After a lead-balloon drop in the draft, Hundley immediately showed potential. He led the NFL with seven touchdown passes, was second with 630 yards and only had one interception in his first preseason. His 129.6 passer rating ranked eighth, one spot behind some guy named Ben Roethlisberger.
Hundley’s numbers weren’t exceedingly relevant. Mostly, they came against backup defenders. But it was a promising start. He outperformed Tampa Bay’s Jameis Winston and Tennessee’s Marcus Mariota, the top two overall picks in his draft.
In the Packers' preseason finale against the New Orleans Saints, Hundley had 236 yards, four touchdowns and no interceptions, a quarterback rating of 142.4. Perfection is 158.3
Then Hundley’s excitement was over. He wasn’t on the active game-day roster once as a rookie, stuck behind Tolzien. Hundley watched Winston earn a Pro Bowl nod, Mariota become a franchise quarterback. He ran the Packers' scout-team offense.
Patience and competitiveness don’t mix well. Hundley said he learned to adjust.
“When you’re comfortable,” Hundley said before correcting himself, “well, not comfortable, I guess is the word. When you know you’re in a spot for a reason, you’re not stressing. Everyone wants to play. I want to play. So it’s hard to sit back and relax, but at the same time you’ve got to understand where you’re at.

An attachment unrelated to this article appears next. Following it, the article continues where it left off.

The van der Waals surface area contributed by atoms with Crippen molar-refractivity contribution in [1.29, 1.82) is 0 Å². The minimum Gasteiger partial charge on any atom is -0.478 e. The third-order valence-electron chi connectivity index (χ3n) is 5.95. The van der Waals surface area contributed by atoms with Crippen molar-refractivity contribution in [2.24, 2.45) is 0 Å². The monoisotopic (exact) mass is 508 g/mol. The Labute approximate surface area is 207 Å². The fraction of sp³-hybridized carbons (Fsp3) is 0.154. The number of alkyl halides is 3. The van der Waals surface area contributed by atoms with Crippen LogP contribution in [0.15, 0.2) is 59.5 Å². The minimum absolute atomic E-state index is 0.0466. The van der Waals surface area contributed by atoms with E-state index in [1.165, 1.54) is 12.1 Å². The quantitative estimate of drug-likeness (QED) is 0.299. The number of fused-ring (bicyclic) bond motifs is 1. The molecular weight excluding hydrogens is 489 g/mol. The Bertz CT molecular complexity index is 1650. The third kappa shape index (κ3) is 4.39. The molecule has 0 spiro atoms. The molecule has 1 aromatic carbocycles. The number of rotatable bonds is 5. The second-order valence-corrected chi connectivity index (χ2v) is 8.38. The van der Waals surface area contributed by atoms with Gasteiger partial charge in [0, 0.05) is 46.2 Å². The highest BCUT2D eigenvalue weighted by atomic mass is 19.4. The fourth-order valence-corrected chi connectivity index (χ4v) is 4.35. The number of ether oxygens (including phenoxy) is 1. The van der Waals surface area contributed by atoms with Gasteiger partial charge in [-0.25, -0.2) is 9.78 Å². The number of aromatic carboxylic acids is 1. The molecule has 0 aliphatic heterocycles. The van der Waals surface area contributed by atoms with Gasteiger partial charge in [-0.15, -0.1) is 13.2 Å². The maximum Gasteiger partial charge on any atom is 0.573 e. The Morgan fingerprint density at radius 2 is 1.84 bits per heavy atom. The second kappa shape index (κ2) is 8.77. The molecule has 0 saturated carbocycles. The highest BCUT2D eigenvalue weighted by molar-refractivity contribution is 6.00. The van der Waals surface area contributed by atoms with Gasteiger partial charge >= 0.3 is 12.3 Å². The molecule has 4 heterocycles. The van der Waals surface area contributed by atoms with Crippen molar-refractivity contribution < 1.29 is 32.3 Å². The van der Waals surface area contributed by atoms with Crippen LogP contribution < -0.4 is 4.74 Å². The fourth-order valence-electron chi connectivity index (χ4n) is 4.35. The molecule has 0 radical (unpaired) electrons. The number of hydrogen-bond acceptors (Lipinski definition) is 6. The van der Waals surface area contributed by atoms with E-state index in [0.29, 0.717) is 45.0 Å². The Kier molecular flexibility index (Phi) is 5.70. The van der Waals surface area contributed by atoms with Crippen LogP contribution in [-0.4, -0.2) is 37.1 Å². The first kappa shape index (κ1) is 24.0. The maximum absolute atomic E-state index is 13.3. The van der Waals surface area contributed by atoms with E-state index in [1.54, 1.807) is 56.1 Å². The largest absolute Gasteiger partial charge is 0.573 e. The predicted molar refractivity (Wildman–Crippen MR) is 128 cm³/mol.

“My thought is everything happens for a reason. I was supposed to be here in this time, in this place. We’ll see how things fold out in the end, but I’m pretty sure they’ll fold out in a good way.”
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Rodgers, of course, was stuck behind a future Hall of Fame quarterback when the Packers drafted him. Sat and watched his first three seasons, competitiveness burning inside. That turned out pretty well.
As much as he’d prefer a team hand him the keys to its offense, Hundley knows what happens across the league. Quarterbacks are thrust into action immediately after being drafted. Crowned a franchise’s savior overnight. Most are unprepared for the realities that await.